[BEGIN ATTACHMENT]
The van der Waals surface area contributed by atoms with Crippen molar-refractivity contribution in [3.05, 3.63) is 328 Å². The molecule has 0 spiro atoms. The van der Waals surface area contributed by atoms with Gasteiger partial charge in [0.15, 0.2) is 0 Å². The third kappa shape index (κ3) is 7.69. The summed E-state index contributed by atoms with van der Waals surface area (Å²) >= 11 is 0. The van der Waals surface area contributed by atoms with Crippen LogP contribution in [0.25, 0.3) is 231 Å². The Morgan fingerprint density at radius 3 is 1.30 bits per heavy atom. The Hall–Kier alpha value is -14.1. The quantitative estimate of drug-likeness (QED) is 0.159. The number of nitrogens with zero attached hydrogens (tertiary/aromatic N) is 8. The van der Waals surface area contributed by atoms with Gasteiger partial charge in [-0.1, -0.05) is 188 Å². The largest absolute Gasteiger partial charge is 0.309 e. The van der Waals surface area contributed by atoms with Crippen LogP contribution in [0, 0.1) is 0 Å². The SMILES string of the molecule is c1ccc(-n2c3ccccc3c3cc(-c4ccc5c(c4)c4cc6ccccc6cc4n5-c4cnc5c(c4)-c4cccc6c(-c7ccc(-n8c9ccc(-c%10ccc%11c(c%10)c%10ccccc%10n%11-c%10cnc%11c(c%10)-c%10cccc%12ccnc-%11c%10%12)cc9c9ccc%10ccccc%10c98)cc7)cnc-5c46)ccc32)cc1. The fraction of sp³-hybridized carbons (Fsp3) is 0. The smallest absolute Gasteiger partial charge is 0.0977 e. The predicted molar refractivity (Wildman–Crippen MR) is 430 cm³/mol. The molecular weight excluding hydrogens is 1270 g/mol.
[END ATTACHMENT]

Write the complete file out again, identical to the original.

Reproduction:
The van der Waals surface area contributed by atoms with Crippen molar-refractivity contribution in [3.05, 3.63) is 328 Å². The molecule has 0 spiro atoms. The van der Waals surface area contributed by atoms with Gasteiger partial charge in [0.15, 0.2) is 0 Å². The third kappa shape index (κ3) is 7.69. The summed E-state index contributed by atoms with van der Waals surface area (Å²) >= 11 is 0. The van der Waals surface area contributed by atoms with Crippen LogP contribution in [0.25, 0.3) is 231 Å². The Morgan fingerprint density at radius 3 is 1.30 bits per heavy atom. The Hall–Kier alpha value is -14.1. The quantitative estimate of drug-likeness (QED) is 0.159. The number of nitrogens with zero attached hydrogens (tertiary/aromatic N) is 8. The van der Waals surface area contributed by atoms with Gasteiger partial charge in [-0.1, -0.05) is 188 Å². The largest absolute Gasteiger partial charge is 0.309 e. The van der Waals surface area contributed by atoms with Crippen LogP contribution in [0, 0.1) is 0 Å². The SMILES string of the molecule is c1ccc(-n2c3ccccc3c3cc(-c4ccc5c(c4)c4cc6ccccc6cc4n5-c4cnc5c(c4)-c4cccc6c(-c7ccc(-n8c9ccc(-c%10ccc%11c(c%10)c%10ccccc%10n%11-c%10cnc%11c(c%10)-c%10cccc%12ccnc-%11c%10%12)cc9c9ccc%10ccccc%10c98)cc7)cnc-5c46)ccc32)cc1. The fraction of sp³-hybridized carbons (Fsp3) is 0. The smallest absolute Gasteiger partial charge is 0.0977 e. The predicted molar refractivity (Wildman–Crippen MR) is 430 cm³/mol. The molecular weight excluding hydrogens is 1270 g/mol.